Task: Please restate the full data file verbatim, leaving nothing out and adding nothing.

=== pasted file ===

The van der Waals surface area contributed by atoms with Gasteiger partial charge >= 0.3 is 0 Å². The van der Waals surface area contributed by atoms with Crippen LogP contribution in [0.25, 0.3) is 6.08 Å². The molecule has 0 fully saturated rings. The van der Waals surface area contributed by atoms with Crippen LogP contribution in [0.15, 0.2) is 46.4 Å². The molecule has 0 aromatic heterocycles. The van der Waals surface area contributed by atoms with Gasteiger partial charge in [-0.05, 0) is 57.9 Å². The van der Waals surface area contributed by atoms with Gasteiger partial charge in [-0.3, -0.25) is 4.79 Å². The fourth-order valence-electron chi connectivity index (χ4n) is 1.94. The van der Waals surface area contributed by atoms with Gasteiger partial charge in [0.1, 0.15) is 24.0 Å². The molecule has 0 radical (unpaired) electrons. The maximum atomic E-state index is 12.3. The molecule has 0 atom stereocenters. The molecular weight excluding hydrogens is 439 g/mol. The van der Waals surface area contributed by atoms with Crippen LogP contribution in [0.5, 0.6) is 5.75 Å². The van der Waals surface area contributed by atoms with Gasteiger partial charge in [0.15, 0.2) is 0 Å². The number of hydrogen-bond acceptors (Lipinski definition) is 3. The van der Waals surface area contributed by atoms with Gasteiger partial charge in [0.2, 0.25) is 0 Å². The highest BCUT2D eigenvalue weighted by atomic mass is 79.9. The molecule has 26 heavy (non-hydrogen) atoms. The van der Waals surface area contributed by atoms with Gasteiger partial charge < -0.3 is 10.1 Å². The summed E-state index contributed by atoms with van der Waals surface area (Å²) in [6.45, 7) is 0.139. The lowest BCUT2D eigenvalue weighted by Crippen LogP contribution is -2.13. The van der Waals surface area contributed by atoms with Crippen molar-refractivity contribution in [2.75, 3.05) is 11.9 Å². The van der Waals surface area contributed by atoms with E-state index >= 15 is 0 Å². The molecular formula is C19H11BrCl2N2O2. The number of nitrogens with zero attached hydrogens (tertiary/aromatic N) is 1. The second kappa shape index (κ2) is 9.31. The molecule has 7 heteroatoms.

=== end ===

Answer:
The van der Waals surface area contributed by atoms with Gasteiger partial charge >= 0.3 is 0 Å². The van der Waals surface area contributed by atoms with Crippen LogP contribution in [0.25, 0.3) is 6.08 Å². The molecule has 0 fully saturated rings. The van der Waals surface area contributed by atoms with Crippen LogP contribution in [0.15, 0.2) is 46.4 Å². The molecule has 0 aromatic heterocycles. The van der Waals surface area contributed by atoms with Gasteiger partial charge in [-0.05, 0) is 57.9 Å². The van der Waals surface area contributed by atoms with Gasteiger partial charge in [-0.3, -0.25) is 4.79 Å². The fourth-order valence-electron chi connectivity index (χ4n) is 1.94. The van der Waals surface area contributed by atoms with Gasteiger partial charge in [0.1, 0.15) is 24.0 Å². The molecule has 0 radical (unpaired) electrons. The maximum atomic E-state index is 12.3. The molecule has 0 atom stereocenters. The molecular weight excluding hydrogens is 439 g/mol. The van der Waals surface area contributed by atoms with Crippen LogP contribution in [0.5, 0.6) is 5.75 Å². The van der Waals surface area contributed by atoms with Gasteiger partial charge in [0.15, 0.2) is 0 Å². The number of hydrogen-bond acceptors (Lipinski definition) is 3. The van der Waals surface area contributed by atoms with Gasteiger partial charge in [0.2, 0.25) is 0 Å². The highest BCUT2D eigenvalue weighted by atomic mass is 79.9. The molecule has 26 heavy (non-hydrogen) atoms. The van der Waals surface area contributed by atoms with Gasteiger partial charge < -0.3 is 10.1 Å². The summed E-state index contributed by atoms with van der Waals surface area (Å²) in [6.45, 7) is 0.139. The lowest BCUT2D eigenvalue weighted by Crippen LogP contribution is -2.13. The van der Waals surface area contributed by atoms with Crippen molar-refractivity contribution in [2.75, 3.05) is 11.9 Å². The van der Waals surface area contributed by atoms with E-state index >= 15 is 0 Å². The molecular formula is C19H11BrCl2N2O2. The number of nitrogens with zero attached hydrogens (tertiary/aromatic N) is 1. The second kappa shape index (κ2) is 9.31. The molecule has 7 heteroatoms.